Of the 700,000 people who undergo LASIK surgery each year, the vast majority are thrilled with their 20-20 (or better) results, with only 5% reporting dissatisfaction. However, a small fraction of patients-less than 1%-experience serious side effects like worse vision, severely dry eyes, night blindness, haloing, and constant pain.
Last week, an FDA advisory panel heard stories from frustrated members of this statistic, most of whom should have been told by their surgeons that they were not appropriate candidates for LASIK. (One in four who seek the surgery are not.) While the panel saw no reason to restrict the procedure itself, they urged the FDA to more strongly stress the already-existent warnings for potential patients.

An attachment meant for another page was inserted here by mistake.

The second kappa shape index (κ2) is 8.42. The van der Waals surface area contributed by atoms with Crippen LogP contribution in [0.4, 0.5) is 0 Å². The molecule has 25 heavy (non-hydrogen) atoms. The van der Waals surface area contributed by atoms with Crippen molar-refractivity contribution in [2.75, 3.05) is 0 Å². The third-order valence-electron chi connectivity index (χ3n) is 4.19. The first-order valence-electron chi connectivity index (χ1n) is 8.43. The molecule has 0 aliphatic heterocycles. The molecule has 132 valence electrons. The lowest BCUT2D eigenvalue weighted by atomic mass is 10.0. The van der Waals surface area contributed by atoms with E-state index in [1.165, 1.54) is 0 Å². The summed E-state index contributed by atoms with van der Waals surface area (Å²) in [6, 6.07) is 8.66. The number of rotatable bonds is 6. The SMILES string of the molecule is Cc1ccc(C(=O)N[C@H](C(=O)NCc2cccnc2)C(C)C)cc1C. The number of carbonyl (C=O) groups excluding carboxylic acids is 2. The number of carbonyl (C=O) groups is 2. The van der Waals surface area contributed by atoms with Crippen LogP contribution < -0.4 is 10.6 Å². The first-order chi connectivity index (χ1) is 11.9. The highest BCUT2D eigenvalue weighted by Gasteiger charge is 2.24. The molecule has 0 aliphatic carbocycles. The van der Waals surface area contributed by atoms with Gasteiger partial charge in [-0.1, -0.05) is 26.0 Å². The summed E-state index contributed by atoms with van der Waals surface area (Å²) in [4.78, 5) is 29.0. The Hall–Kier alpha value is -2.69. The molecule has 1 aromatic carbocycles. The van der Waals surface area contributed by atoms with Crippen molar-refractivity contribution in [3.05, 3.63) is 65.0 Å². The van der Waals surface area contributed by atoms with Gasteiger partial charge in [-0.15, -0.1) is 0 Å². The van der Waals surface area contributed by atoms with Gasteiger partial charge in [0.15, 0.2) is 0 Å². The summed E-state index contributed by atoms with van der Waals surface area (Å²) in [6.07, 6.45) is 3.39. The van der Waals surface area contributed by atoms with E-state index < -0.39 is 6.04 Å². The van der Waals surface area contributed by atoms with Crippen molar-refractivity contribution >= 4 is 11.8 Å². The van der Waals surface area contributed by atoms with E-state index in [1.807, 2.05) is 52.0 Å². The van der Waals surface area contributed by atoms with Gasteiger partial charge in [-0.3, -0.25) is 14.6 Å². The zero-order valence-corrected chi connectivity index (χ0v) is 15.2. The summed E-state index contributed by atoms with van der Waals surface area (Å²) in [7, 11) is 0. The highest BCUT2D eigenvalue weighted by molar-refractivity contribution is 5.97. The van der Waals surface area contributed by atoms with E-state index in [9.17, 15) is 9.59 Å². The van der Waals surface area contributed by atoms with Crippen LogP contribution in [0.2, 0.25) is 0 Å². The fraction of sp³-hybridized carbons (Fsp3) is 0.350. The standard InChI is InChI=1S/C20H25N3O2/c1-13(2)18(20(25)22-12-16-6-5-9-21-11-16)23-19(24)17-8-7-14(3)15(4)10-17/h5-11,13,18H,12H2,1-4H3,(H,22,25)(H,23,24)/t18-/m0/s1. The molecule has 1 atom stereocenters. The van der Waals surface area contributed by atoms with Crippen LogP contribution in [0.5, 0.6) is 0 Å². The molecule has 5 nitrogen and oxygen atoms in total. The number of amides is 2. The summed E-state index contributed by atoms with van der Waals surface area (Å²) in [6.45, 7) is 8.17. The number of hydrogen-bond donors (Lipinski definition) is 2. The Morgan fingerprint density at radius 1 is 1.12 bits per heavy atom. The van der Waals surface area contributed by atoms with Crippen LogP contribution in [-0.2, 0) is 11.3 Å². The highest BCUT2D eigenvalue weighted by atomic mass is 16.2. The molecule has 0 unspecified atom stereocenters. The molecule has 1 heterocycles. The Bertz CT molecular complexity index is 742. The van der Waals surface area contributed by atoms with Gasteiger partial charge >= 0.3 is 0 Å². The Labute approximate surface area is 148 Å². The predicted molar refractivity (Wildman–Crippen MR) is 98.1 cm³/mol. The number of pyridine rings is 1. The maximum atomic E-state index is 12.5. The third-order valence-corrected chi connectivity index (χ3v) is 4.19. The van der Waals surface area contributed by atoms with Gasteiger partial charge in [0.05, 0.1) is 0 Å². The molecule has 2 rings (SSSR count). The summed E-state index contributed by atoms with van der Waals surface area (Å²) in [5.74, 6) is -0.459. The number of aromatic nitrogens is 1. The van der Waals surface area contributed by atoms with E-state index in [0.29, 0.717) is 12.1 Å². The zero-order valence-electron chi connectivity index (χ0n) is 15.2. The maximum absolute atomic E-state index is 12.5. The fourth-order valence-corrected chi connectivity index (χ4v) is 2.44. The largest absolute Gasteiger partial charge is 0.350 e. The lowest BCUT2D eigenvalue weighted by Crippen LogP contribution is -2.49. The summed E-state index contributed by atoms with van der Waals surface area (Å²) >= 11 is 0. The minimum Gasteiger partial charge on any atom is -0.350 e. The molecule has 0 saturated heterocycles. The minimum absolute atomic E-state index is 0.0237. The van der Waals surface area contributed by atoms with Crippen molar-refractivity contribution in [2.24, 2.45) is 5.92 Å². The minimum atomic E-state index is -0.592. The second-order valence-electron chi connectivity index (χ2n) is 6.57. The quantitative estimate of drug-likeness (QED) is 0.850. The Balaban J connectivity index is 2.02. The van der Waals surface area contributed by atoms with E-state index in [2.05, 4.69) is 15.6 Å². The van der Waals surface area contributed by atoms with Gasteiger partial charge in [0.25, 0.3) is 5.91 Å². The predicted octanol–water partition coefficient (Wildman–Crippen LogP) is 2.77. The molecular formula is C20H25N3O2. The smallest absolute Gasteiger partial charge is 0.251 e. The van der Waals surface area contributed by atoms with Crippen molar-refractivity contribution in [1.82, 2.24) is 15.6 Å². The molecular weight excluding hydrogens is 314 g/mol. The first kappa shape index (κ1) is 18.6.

The recommended emphasis would include the addition of illustrations showing what side-effect sufferers see, clarification of side-effect frequency, better explanation of what disqualifies a person for the procedure (such as large pupils), and elucidation of the virtual guarantee that nearsighted patients will eventually need reading glasses.
The FDA is planning a 2009 study to better understand who is having serious side effects and why.
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